Orange County Mayor Jerry Demings Won’t Stop Trying to Raise Taxes
Mayor Jerry Demings recently stated he would not rule out another push to raise the local sales tax to shrink an estimated $21-billion gap for transportation improvements.
Demings is beginning his second term as Orange County government’s chief executive. , Mayor Demings made his statements during a briefing after a ceremony where he and three other victorious candidates took their oaths of office. During these statements, he discussed various challenges facing the county, including transportation funding deficits, despite 60% of voters rejecting the 1 percent sales tax during a November 8 referendum.
TRANSPORTATION PENNY SALES TAX FAILS: Orange County Mayor Jerry Demings says the 1-cent sales surtax for transportation did not garner enough votes for passage. pic.twitter.com/1PX5USqKbx
— Spectrum News 13 (@MyNews13) November 9, 2022
Voter’s made their voices heard on Twitter in the lead-up to the vote.
This is basically Jerry Demings on the campaign trail pushing this special interest fueled sales tax increase in the middle of a rent crisis.
— Frank Torres (@MrFrankTorres) August 25, 2022
This part seems key.
"Neither Orlando Mayor Buddy Dyer nor Orange County Mayor Jerry Demings" (who both took at least $45,000 from Disney their last campaigns) "would say whether they support spending hotel taxes on water quality projects." https://t.co/wIqho4dNuH
— Scott Maxwell (@Scott_Maxwell) February 14, 2020
This rejection came as quite a shock to Demings, who was expecting it to pass. He blamed its failure on “some extraordinary things.”
“I’m sad that the transportation sales tax did not pass but we still have the challenge of being a growing community with nearly 1,000 people moving here each week that is going to continue putting a lot of pressure on our transportation infrastructure.”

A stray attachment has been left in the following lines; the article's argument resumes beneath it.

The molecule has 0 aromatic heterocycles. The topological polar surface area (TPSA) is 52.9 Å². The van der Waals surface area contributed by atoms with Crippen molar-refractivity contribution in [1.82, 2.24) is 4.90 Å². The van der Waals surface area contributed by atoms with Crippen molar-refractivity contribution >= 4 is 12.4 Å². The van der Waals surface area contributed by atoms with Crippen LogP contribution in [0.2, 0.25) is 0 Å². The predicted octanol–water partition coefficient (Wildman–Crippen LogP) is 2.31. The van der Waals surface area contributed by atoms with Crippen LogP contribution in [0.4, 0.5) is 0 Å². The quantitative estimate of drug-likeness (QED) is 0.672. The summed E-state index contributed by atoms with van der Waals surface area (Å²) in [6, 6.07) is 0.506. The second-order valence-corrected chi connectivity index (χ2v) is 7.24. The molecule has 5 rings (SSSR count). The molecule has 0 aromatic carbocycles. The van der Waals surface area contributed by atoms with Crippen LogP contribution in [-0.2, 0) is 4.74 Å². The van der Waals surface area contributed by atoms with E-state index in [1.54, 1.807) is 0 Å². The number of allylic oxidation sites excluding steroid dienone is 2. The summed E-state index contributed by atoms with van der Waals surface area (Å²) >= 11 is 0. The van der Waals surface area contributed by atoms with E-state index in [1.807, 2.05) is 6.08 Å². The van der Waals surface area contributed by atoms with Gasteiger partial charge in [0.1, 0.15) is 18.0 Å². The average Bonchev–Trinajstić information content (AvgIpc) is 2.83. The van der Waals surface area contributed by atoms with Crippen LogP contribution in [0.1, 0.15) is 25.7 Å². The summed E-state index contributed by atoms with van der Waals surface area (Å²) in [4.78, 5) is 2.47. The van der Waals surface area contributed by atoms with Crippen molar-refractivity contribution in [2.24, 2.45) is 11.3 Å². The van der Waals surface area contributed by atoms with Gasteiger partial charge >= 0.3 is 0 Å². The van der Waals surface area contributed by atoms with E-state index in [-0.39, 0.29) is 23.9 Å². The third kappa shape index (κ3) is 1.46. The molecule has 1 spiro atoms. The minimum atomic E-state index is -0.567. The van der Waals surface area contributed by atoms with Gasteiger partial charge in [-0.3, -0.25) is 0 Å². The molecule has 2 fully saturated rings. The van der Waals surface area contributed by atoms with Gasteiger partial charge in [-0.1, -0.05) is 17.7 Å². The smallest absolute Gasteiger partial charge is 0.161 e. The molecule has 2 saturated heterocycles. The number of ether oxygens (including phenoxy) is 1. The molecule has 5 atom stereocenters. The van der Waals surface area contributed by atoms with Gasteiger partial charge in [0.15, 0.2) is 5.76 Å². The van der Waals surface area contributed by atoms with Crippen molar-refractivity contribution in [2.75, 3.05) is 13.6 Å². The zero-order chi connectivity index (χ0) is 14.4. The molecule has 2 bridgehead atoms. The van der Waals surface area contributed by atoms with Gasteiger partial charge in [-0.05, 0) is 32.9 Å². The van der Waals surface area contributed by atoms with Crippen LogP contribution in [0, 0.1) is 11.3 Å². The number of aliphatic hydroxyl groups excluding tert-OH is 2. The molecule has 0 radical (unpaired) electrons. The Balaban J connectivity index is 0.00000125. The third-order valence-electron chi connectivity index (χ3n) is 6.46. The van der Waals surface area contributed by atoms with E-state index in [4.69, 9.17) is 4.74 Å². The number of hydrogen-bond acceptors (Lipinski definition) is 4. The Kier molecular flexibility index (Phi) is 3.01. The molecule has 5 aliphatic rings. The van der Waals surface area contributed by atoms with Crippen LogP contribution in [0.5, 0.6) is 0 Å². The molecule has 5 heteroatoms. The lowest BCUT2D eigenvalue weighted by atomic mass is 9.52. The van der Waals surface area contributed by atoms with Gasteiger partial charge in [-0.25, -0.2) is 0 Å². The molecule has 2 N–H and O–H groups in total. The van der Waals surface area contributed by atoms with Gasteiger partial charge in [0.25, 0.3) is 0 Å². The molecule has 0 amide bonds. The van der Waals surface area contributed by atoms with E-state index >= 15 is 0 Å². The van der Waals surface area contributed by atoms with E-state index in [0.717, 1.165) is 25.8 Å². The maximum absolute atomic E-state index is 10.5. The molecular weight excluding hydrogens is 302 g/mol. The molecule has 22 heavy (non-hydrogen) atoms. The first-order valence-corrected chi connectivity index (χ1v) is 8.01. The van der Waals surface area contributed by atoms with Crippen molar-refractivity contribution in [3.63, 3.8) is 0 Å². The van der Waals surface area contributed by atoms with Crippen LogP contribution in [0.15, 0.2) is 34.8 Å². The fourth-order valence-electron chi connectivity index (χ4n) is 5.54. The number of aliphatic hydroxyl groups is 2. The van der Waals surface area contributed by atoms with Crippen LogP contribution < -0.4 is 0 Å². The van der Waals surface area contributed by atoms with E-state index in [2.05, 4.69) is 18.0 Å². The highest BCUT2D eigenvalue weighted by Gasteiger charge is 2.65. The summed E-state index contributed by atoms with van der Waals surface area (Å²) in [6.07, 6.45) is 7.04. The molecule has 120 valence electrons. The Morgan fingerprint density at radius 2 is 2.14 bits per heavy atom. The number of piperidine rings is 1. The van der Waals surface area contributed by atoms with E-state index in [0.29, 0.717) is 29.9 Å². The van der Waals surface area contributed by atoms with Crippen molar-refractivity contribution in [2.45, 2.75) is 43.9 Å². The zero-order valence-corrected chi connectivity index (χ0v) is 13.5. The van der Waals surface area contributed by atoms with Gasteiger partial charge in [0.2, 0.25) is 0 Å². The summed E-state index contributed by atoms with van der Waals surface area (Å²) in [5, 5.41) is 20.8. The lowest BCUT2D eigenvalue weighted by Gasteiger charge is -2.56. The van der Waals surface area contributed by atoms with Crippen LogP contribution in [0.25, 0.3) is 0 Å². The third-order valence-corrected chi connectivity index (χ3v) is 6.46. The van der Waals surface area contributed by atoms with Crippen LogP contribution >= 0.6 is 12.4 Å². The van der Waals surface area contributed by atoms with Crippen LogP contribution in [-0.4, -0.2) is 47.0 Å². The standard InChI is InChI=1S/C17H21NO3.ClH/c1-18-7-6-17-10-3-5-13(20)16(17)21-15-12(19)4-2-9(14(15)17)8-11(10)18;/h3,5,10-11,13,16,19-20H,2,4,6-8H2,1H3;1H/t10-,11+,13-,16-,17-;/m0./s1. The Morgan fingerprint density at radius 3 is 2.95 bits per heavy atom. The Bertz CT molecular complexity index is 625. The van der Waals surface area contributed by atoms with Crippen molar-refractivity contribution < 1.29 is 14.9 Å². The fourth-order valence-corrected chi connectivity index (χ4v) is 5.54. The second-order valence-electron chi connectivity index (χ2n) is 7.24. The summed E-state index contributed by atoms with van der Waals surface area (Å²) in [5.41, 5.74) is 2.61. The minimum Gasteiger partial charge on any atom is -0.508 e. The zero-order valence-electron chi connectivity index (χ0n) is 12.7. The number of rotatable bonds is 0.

” Despite the loss, The Orlando Sentinel reported that “Demings said he still believes a sales-tax increase is the best way to fund the county’s transportation needs,” blaming its failure on “some extraordinary things.”
“We couldn’t have predicted we would experience a hurricane right before the election. We couldn’t have predicted we would continue to see high inflation. We couldn’t have predicted rent prices would go through the roof like they did here within this community. I don’t know about 2024. Circumstances will dictate whether or not that is a viable option for us. I don’t have a crystal ball. But I will not rule it out.”
While some opposition to the measure may have stemmed from circumstance, opposition pre-existed the hurricane, and it’s impossible to know what motivated voters. In any case, Demings won’t get another shot at it for a while. By law, a tax issue such as this may appear only on a general election ballot, and the next one is in November 2024, two years away.
If the measure was passed, it was projected to produce 600 million a year to chip away at the 21-billion dollar price tag, with half of the burden intended to be shouldered by tourists.
“Our ability to move vehicular traffic efficiently will only worsen if we do nothing.”
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